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By Alex Preston for GQ Magazine
In the final hours of 30 July, the forces of the Nigerian state sowed the seeds of the violence that was to come, violence that would replicate the devastation of Maiduguri in towns and villages across the region. There is internet footage of Mohammed Yusuf, heavily bandaged, issuing a stumbling confession in a cell. An hour later, Yusuf was dead, executed without trial. While the police later claimed he’d been trying to escape, witnesses reject this. The 39-year-old Yusuf left behind four wives, 12 children and a legion of enraged followers. Worse than this, Yusuf’s assassination cleared the way for his second-in-command, Abubakar Shekau, to take control of Boko Haram.
Shekau is a sinister, shadowy figure, rumoured to have escaped from the Federal Neuropsychiatric Hospital in Maiduguri some time in the late Nineties. Despite Boko Haram’s eschewal of all things technological, he is a regular on YouTube, appearing in front of the group’s piratical flag clutching an AK-47 and spewing bile against Christians, the government and the evils of education. He drifts like a desert djinn along Nigeria’s borders, one day in Chad, the next in Niger, smuggling guns through the notorious Darfur Corridor. He has deepened the group’s links with Algeria’s al-Qaeda in the Islamic Maghreb (AQIM) and Somalia’s Al Shabaab – the two other major African terrorist organisations. Recently, the US government put a $7m bounty on his head.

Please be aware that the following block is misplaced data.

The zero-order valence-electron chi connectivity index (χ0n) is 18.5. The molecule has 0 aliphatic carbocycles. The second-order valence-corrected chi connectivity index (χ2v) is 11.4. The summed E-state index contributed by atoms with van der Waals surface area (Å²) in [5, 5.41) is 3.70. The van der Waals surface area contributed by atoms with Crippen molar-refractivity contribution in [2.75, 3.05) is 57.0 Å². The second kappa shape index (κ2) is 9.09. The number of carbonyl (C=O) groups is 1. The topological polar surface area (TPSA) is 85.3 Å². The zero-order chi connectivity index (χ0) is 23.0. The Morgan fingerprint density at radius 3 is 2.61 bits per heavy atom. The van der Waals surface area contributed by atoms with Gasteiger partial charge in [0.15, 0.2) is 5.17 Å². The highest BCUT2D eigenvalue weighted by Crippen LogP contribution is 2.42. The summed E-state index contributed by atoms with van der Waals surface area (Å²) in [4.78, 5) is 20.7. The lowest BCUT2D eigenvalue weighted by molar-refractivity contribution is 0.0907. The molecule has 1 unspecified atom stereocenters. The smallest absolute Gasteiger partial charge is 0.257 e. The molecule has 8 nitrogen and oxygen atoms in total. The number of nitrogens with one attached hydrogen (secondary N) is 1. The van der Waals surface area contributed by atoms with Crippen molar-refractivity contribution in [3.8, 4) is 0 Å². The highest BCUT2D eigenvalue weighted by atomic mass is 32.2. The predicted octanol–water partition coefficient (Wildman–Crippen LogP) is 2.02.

Since Shekau took control of the group, Boko Haram has spun a web of terror across the north and central belt of the country, with devastating attacks on all of the regions’ major cities, regular bombings of churches and schools. Women and girls are rounded up from distant villages and forced into “temporary marriages” – Boko Haram shorthand for rape. In 2012, Shekau led Boko Haram to war in Mali, where they played a major, if losing, role in the battle against the French. They came back with guns, expertise and a thirst for blood.